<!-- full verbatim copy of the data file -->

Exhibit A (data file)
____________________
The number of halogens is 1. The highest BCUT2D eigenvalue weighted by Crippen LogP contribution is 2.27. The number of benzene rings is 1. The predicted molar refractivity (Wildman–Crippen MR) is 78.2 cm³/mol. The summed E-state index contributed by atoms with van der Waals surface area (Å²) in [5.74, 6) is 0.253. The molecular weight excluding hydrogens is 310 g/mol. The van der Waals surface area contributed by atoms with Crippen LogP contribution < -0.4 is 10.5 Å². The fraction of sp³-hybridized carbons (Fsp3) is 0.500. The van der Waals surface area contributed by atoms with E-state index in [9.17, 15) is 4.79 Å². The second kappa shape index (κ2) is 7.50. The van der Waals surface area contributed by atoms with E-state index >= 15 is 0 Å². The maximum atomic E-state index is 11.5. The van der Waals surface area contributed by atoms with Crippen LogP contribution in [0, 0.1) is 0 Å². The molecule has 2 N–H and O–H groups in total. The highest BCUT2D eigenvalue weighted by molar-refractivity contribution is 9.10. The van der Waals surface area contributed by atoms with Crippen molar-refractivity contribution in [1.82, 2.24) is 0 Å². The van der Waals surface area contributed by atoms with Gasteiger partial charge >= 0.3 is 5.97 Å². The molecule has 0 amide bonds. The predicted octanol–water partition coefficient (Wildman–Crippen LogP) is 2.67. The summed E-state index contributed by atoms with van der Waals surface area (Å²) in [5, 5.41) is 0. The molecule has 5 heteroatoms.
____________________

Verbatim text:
The number of halogens is 1. The highest BCUT2D eigenvalue weighted by Crippen LogP contribution is 2.27. The number of benzene rings is 1. The predicted molar refractivity (Wildman–Crippen MR) is 78.2 cm³/mol. The summed E-state index contributed by atoms with van der Waals surface area (Å²) in [5.74, 6) is 0.253. The molecular weight excluding hydrogens is 310 g/mol. The van der Waals surface area contributed by atoms with Crippen LogP contribution < -0.4 is 10.5 Å². The fraction of sp³-hybridized carbons (Fsp3) is 0.500. The van der Waals surface area contributed by atoms with E-state index in [9.17, 15) is 4.79 Å². The second kappa shape index (κ2) is 7.50. The van der Waals surface area contributed by atoms with E-state index >= 15 is 0 Å². The maximum atomic E-state index is 11.5. The van der Waals surface area contributed by atoms with Crippen LogP contribution in [0, 0.1) is 0 Å². The molecule has 2 N–H and O–H groups in total. The highest BCUT2D eigenvalue weighted by molar-refractivity contribution is 9.10. The van der Waals surface area contributed by atoms with Crippen molar-refractivity contribution in [1.82, 2.24) is 0 Å². The van der Waals surface area contributed by atoms with Gasteiger partial charge >= 0.3 is 5.97 Å². The molecule has 0 amide bonds. The predicted octanol–water partition coefficient (Wildman–Crippen LogP) is 2.67. The summed E-state index contributed by atoms with van der Waals surface area (Å²) in [5, 5.41) is 0. The molecule has 5 heteroatoms.